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Review: German and Dutch Artists' Books in New York City
- To: BOOK_ARTS-L@LISTSERV.SYR.EDU
- Subject: Review: German and Dutch Artists' Books in New York City
- From: Paul T Werner <email@example.com>
- Date: Fri, 30 Jul 1999 12:58:57 -0400
- Message-Id: <199907301656.JAA17514@palimpsest.Stanford.EDU>
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What was that bit again about "the two recurrent poles of all culture...
torn halves of an integral freedom, to which however they do not add up?"
One single exhibition of artists' books occupies three separate venues in
New York City (or rather, occupied, since one of the shows has closed).
Each venue reveals a philosophy of book-making that is radically
different from the others, as if the curator, Michael Glasmeier, had
decided in each case to present one side of an ongoing argument about what
artists' books should be.
At Brooke Alexander the theme is unpleasure as a revolutionary activity. A
wall text proudly affirms that the works are deliberately un-beautiful,
un-original, each one a little frontal attack on the fetishization of art.
There are over 650 books, divided into overlapping categories: "Authors
and Theorists," "Fluxus and Happenings," "Painters and Drawers" [sic]. Of
those, 625 could have been described by Adorno as "autistically advanced."
At lot of this is due to the display, which manages to make the books look
musty, self-important and puritanical, but my memory is that most of these
books looked musty, self-important and puritanical even in the 'sixties.
There is a touch of color (literally), and a good deal of pleasure, in
Dieter Rot's recycled comic books. It's almost the only color in the show.
Bound & Unbound presents the opposite tack: what Adorno called the
"collusively popular." Boekie Woekie is a book artists' cooperative store
in Amsterdam (with offset presses attached). The claim to formal
radicalism is made here too, though not against books as beautiful per se.
As one of the artists states: he is "afraid of books which are perfect"
because they play "their role in the power games through the ages." Oh
well. That leaves me out...
That said, these books are far more cheerful, and occasionally witty in a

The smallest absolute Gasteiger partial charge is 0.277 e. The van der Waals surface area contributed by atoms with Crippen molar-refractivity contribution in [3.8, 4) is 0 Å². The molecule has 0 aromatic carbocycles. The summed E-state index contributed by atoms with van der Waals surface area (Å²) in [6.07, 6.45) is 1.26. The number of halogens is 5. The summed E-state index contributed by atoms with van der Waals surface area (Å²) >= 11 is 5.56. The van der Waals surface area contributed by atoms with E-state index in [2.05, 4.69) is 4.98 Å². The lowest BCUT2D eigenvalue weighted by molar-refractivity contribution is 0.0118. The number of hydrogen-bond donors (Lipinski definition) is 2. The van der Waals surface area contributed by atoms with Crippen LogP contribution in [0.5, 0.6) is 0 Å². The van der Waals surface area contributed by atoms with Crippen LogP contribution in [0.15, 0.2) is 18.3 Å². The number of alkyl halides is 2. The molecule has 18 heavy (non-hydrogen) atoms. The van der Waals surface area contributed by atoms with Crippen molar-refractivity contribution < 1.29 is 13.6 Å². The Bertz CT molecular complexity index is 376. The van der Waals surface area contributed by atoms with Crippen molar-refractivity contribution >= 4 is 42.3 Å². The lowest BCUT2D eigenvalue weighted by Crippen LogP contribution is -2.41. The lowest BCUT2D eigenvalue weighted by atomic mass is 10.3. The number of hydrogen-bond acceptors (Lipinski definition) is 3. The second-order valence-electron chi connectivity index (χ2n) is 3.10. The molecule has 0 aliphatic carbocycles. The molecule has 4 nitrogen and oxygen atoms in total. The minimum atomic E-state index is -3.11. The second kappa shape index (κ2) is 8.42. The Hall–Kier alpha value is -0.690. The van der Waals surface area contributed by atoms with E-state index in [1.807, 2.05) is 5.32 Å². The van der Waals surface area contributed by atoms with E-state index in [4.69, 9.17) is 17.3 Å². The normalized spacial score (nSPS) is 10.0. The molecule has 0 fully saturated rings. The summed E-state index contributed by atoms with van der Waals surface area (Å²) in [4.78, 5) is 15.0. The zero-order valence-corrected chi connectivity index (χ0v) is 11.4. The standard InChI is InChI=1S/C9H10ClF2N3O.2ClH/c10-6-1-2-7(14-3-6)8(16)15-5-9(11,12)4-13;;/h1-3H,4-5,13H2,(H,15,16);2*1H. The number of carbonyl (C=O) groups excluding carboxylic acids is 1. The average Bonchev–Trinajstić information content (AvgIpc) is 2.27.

formal way, as in, for instance, a flip book by Jan Voss in which the
foredge design plays a part, or the commonplace of a book filled with
crossed-out words, by Runa Thorkelsdottir - except that this time the
cross-outs are color-coded according to a system. All in all, though, the
show's "Pat the-Bunny." cheerfulness seems a touch overdone. Love is
The Goethe Institut has just closed an exhibition of Helmut Dirnaichner:
large sheets of paper made (mostly) of earth and crushed minerals. Each
sheet is lightly inscribed with one or two simple patterns; each sheet is
framed and placed on the wall. The only indication that these are books at
all is the slight fold at the center of each sheet, emphasizing the
balance of either page; yet that is enough to suggest a certain dynamic of
reading, a tension between the infinitesimal symbolic function and the
massive (and symbolic) weight of the pigment. One wants to wonder if this
conforms to the idea of a book at all; but then this is the only one of
these shows that doesn't try to hide behind its own ideas.
There are a also few works from Germany for sale and on display at Printed
"Buecher der Kuenstler: Thirty Years of Artists's Books in Germany."
Brooke Alexander, 59 Wooster Street, 925-4338. Through September 16.
"Boekie Woekie, Amsterdam." Publisher and artists' bookstore
Bound and Unbound, 601 West 26th St.
463-7348. Through September 18.
"The Artists' Books of Helmut Dirnaichner." Goethe Institut, 1014 Fifth
Ave., 439-8700. Closed July 24.
Printed Matter is at 77 Wooster Street. 925-0464
Paul Werner, New York City
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